Sunday, August 23, 2009

Dean Cornwell Notes Part 2

(all images Dean Cornwell)
By Armand Cabrera

My second set of Dean Cornwell quotes from Art Student League lectures given in the thirties.




For background material, go to the source, not clippings of another illustrators work. Build you own files with your own sketches

Do what the camera can’t do- the camera can’t add the spiritual; it can’t go beyond the mentality of its models. Test your work ask yourself “Can the camera do what I have done?” If you can make a real picture you won’t have to worry about the camera.


One thing is definite-ART IS IMPORTANT! Man drew pictures before he could read or write and he still looks at pictures. Let us then agree they should be good.

In speaking of art, Frank Brangwyn says the best art is that which serves the best purpose.

From all we can read of the old masters they did not set out to produce art but to do well a given job

No one can ever hope to attain success as an illustrator when this aim is not their sole purpose in life.


Any picture made by a rule is most likely to result in looking like rules and hence will always lack distinction and personality.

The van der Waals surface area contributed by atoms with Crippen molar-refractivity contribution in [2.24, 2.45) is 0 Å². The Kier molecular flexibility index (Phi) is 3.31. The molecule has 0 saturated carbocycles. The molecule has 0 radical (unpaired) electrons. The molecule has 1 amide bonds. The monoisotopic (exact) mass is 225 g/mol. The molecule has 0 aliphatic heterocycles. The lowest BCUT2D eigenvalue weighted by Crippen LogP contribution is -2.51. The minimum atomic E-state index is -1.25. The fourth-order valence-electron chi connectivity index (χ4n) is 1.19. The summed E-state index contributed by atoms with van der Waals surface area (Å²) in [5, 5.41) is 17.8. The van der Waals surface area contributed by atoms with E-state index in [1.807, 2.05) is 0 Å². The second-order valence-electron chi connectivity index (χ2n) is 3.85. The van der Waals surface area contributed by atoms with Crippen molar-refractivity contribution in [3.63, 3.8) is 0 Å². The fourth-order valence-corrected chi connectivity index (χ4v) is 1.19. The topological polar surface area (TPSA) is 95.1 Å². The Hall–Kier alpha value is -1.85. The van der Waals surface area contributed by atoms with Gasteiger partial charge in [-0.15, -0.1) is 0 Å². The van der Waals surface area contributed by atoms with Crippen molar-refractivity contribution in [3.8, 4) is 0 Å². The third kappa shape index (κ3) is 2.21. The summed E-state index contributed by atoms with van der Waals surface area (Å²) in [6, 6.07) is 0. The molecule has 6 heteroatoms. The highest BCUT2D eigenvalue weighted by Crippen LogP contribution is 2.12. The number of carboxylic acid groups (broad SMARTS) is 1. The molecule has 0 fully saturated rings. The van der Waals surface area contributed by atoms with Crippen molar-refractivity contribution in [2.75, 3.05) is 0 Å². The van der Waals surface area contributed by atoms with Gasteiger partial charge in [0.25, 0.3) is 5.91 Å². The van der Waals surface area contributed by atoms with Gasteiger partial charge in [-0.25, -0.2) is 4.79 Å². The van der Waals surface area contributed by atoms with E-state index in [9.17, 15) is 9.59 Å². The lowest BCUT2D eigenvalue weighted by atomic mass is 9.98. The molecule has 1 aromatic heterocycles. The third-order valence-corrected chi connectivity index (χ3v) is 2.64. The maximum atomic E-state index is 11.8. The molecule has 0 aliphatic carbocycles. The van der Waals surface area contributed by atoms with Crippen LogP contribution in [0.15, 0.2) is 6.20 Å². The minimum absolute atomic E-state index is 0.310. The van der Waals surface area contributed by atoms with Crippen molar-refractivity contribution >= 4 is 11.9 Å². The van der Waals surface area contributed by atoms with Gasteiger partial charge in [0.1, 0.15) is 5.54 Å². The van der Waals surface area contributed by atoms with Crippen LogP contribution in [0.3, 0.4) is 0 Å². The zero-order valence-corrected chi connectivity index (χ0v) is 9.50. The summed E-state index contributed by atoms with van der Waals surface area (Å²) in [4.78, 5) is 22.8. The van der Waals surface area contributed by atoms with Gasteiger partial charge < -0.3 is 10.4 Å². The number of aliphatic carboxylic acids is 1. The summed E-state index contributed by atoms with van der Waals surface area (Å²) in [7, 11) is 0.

The first thing a student seems to think important is that of acquiring a style. It is truth we are striving for and style is a bit of the man himself that stands between the observer and the idea and is always a distraction.


Every thought in the artists mind is always manifest in the result. If you are thinking of how the paint is put on your canvas the result will be this is your message.

To understand art apart from facts one must go to the work of acknowledged masters, while fact may be gained from nature. We must realize that art is interpretation not imitation.

It is the quality of selection in everything at all times that makes for the artist. Whatever you do, do it as well as you can, whenever in doubt, don’t do it.

Art is a language complete and distinct from literature. Anything that can be said in words is not a subject for a painting.